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Procedural Confusion: Challenging the Decisions of the Special Educational Needs Tribunal

Belinda Schwehr (Barrister, Rowe & Maw, London)

Tizard Learning Disability Review

ISSN: 1359-5474

Article publication date: 1 July 1997



Rights of appeal against decisions of the new Tribunal are not found in the 1993 Education Act. The statute which creates such a right appears to give a choice of appeal route, and does not refer at all to the distinct legal procedure of judicial review. But recent cases have effectively limited rights of appeal from the Tribunal, to an appeal to the High Court on a point of law only, via a particular procedure, and precluded the alternative routes. However, even the way in which the cases are still being indexed and written about, in journals and digests, may perpetuate confusion among practitioners. The writer has heard, anecdotally, that Tribunals themselves are often insisting on being made parties to appeals, and, indeed, SENTs continue to appear in the books as respondents to appeals. The implications for local authority legal and education officers, and for advice workers, particularly as to time limits and legal aid, are considered in this article.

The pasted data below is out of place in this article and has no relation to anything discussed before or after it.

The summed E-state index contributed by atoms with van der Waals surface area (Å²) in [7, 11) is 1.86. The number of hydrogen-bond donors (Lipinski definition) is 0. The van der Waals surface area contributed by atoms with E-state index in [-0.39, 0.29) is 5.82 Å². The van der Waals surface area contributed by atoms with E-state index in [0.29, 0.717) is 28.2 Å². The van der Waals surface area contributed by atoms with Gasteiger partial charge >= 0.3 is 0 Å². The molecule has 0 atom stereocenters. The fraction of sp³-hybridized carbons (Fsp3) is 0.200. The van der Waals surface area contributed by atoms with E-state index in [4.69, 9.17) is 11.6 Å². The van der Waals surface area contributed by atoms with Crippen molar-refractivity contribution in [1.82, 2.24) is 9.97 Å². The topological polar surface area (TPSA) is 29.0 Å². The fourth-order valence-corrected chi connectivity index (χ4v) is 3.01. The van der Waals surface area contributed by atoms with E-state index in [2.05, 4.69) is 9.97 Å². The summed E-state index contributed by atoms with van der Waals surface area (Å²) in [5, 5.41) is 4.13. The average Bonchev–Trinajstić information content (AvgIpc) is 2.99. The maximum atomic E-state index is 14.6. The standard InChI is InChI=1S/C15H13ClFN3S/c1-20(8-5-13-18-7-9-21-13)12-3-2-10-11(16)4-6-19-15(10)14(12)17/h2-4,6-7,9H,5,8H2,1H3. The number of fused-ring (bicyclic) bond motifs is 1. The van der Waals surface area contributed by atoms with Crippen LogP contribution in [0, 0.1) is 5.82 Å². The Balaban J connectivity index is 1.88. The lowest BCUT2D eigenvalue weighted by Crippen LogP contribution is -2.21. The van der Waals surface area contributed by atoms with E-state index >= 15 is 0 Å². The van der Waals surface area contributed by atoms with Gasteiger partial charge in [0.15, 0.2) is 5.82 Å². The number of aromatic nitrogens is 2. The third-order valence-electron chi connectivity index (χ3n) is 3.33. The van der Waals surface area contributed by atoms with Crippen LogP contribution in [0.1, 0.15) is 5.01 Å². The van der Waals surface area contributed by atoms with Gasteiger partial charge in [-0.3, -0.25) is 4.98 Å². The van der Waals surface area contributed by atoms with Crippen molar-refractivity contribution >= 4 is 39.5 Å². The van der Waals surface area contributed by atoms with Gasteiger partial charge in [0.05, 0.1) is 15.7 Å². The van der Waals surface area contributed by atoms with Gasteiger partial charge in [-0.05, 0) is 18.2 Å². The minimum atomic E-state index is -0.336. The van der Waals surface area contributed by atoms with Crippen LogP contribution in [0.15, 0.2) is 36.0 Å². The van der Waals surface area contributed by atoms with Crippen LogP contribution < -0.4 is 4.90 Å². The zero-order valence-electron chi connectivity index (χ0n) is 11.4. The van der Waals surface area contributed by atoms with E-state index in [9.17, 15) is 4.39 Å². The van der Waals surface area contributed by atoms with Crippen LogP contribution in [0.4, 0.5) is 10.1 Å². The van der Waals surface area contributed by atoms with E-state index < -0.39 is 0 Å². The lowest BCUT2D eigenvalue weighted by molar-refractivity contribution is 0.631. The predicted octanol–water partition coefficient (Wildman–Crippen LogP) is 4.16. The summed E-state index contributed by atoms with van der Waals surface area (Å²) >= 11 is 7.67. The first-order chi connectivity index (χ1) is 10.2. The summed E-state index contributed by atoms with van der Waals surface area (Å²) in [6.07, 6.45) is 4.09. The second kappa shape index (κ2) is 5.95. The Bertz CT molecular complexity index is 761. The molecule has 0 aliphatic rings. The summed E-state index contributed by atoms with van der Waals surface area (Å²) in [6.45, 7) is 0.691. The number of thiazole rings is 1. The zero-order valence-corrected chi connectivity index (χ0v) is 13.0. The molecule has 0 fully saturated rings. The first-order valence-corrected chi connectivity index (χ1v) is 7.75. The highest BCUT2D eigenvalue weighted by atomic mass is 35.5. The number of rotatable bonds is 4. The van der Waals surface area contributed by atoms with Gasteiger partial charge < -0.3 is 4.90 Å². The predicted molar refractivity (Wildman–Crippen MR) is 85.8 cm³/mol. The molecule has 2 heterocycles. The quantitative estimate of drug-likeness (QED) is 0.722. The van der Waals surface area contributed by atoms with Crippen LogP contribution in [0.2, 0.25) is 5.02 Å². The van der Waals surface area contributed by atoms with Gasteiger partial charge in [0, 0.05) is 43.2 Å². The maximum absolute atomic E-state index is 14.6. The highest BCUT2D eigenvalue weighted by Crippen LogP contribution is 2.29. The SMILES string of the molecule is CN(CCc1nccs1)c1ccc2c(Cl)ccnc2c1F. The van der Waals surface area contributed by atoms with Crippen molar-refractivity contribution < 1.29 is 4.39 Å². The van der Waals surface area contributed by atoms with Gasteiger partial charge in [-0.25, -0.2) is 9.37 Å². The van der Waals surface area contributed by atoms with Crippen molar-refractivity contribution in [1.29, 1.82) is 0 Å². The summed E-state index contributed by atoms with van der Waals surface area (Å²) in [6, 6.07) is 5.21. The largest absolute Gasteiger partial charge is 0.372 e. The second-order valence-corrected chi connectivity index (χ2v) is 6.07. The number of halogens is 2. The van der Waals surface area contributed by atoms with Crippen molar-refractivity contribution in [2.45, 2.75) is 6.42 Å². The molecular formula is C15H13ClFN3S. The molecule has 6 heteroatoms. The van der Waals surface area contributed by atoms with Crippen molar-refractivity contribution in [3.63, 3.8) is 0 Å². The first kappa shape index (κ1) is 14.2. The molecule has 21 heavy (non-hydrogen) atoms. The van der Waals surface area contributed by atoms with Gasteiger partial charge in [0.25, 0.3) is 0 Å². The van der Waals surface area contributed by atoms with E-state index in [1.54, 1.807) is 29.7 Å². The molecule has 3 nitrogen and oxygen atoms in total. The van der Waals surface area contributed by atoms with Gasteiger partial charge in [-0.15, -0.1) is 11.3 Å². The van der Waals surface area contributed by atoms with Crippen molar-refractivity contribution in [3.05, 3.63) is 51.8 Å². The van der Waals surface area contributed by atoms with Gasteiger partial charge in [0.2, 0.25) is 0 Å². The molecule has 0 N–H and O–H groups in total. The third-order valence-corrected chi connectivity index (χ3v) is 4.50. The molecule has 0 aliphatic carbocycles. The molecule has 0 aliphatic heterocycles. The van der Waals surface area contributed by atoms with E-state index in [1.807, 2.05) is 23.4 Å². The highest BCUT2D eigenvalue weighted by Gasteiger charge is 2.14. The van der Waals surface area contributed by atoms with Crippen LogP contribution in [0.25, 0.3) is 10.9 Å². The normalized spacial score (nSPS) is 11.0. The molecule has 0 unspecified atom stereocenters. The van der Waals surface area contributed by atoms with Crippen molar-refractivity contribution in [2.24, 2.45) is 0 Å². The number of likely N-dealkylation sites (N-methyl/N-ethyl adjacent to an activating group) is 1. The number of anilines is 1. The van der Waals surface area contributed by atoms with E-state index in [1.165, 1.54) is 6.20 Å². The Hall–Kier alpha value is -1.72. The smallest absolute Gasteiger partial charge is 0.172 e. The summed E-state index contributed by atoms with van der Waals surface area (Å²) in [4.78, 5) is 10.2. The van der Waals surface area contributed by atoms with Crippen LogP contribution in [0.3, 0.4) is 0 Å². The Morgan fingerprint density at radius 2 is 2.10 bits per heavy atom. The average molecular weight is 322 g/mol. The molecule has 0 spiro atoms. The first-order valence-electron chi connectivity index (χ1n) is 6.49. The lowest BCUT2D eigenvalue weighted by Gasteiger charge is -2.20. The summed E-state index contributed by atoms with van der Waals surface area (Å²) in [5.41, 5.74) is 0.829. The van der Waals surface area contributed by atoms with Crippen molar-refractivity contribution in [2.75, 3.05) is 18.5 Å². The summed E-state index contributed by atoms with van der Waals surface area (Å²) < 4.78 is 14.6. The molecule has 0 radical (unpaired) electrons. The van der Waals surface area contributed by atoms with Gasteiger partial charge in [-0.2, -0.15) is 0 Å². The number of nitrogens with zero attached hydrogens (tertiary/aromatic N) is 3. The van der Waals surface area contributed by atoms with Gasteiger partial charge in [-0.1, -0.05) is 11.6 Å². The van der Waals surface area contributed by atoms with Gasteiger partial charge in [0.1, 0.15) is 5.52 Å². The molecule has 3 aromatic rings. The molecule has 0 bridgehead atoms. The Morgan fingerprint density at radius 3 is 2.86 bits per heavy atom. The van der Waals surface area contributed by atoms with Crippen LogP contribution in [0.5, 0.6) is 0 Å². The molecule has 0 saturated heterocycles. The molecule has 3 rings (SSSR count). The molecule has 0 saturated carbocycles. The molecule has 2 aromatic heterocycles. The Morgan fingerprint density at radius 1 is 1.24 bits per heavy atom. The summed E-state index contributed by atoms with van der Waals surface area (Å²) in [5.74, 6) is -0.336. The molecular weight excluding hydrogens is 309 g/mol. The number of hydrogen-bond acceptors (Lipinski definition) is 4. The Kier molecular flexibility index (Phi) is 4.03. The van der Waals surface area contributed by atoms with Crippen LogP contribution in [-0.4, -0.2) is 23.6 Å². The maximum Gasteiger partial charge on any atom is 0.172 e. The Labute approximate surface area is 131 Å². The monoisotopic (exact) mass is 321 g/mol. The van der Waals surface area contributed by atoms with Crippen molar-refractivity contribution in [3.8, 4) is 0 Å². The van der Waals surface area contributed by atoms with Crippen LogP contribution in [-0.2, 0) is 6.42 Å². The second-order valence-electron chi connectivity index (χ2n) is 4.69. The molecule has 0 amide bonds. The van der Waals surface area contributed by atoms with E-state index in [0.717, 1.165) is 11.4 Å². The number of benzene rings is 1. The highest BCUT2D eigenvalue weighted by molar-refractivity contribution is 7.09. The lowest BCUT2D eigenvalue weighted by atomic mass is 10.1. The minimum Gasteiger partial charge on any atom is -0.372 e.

Schwehr, B. (1997), "Procedural Confusion: Challenging the Decisions of the Special Educational Needs Tribunal", Tizard Learning Disability Review, Vol. 2 No. 3, pp. 5-10.




Copyright © 1997, MCB UP Limited

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